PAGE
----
Friday, June 15, 2012
Friday: Milking It.
1. Somebody ordered a wild card? ORDER UP: Bond Buyer, Jennifer DePaul c/o Null Space.
I can't imagine any amount of plain English and basic Arithmetic is going to rouse the Commonwealth of Pa to seize responsibility for managing the City's pension fund (they already turned craven and ran for the hills), nor do I imagine we are going to rack up any $35 Insufficient Funds Fees within the next eleven months. Nor do I even imagine Our State will forcibly discomfort ensconced city leaders within that time frame. But if you happen to be in the market for an atmosphere of peril and uncertainty appropriate to the theme from Halloween, this is legitimately, surely, and exclusively it. Though the Jaws theme might be more appropriate.
2. Hats off to the City Paper for a tremendous story and cover image.
3. The Pittsburgh Promise scholarship program is more universally celebrated and well-endowed than ever. Now, some students will receive college scholarships named for its foremost corporate donors, though hopefully not tattoos and politically triggered microchips. But will the scrumptious carrot of a subsidized secondary education prove popular enough to convince families to engage with the school district after the system releases over 250 teachers -- even those objectively demonstrated to be the best at teaching children? How are we evaluating all these claims about the impact on students and residents in a way that approaches thoroughgoing science? I'm not dismissive of the program by any means, but there's no mistaking that as an educational program it's a Rube Goldberg device underpinned by conservative principles about behavior and about how to support a community while circumnavigating the government.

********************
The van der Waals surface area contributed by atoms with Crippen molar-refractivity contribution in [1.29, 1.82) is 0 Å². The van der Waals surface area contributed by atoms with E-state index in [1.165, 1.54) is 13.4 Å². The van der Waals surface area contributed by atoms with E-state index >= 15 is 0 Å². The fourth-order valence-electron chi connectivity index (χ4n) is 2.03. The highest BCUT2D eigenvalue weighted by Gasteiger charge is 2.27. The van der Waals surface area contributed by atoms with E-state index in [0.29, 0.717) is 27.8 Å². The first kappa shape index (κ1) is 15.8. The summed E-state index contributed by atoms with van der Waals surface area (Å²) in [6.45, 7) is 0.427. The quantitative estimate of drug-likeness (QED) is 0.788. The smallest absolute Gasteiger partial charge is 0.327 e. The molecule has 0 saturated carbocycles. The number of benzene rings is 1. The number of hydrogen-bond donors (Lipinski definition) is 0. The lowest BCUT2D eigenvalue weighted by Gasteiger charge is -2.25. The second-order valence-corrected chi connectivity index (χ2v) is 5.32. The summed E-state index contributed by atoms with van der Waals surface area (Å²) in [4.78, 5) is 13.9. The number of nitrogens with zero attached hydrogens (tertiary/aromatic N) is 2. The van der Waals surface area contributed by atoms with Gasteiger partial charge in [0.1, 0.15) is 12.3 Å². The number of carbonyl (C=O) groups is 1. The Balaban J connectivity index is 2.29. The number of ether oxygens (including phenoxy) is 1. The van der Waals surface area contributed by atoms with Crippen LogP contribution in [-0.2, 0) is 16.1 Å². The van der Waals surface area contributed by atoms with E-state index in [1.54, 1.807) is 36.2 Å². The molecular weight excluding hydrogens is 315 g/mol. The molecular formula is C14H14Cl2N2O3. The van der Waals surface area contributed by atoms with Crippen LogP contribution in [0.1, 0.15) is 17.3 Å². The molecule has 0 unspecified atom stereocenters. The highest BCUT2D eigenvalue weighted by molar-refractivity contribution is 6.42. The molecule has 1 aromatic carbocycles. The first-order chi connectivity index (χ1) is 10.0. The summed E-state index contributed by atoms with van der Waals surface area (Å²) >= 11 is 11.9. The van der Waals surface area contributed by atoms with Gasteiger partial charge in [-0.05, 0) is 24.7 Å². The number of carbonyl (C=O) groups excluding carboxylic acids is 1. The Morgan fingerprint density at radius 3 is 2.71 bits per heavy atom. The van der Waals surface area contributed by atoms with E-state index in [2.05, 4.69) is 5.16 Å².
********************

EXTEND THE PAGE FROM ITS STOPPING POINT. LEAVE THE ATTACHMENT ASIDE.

4. Air rights? Did somebody say, "air rights?"
5. What's so special about Bloomfield that its reapportionment amongst one, two, or three Council members has become such a flash point? And is Burgess really advocating a map which would leave only one African-American district? That seems awfully counter-intuitive. Perhaps his plan rolls the dice on the present two with an outside chance on three, but a possibility of one? The School District seems to have managed three.